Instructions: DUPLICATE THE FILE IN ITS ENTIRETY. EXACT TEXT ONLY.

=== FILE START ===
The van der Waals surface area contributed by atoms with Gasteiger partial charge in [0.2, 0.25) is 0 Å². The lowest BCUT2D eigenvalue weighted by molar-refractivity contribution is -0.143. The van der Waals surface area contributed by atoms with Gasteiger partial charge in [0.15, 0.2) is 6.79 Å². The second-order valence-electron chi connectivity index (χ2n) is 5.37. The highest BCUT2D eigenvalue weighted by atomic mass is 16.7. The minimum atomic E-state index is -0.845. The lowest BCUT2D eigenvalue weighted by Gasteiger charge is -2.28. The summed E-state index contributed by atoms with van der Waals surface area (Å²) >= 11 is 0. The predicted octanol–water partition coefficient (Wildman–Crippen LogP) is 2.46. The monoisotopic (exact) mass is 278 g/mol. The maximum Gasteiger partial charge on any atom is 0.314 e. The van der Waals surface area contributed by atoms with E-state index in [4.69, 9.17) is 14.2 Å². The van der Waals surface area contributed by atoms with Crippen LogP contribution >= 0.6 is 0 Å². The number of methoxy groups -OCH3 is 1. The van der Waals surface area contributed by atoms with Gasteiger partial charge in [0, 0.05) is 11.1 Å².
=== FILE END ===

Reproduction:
The van der Waals surface area contributed by atoms with Gasteiger partial charge in [0.2, 0.25) is 0 Å². The lowest BCUT2D eigenvalue weighted by molar-refractivity contribution is -0.143. The van der Waals surface area contributed by atoms with Gasteiger partial charge in [0.15, 0.2) is 6.79 Å². The second-order valence-electron chi connectivity index (χ2n) is 5.37. The highest BCUT2D eigenvalue weighted by atomic mass is 16.7. The minimum atomic E-state index is -0.845. The lowest BCUT2D eigenvalue weighted by Gasteiger charge is -2.28. The summed E-state index contributed by atoms with van der Waals surface area (Å²) >= 11 is 0. The predicted octanol–water partition coefficient (Wildman–Crippen LogP) is 2.46. The monoisotopic (exact) mass is 278 g/mol. The maximum Gasteiger partial charge on any atom is 0.314 e. The van der Waals surface area contributed by atoms with E-state index in [4.69, 9.17) is 14.2 Å². The van der Waals surface area contributed by atoms with Crippen LogP contribution >= 0.6 is 0 Å². The number of methoxy groups -OCH3 is 1. The van der Waals surface area contributed by atoms with Gasteiger partial charge in [0, 0.05) is 11.1 Å².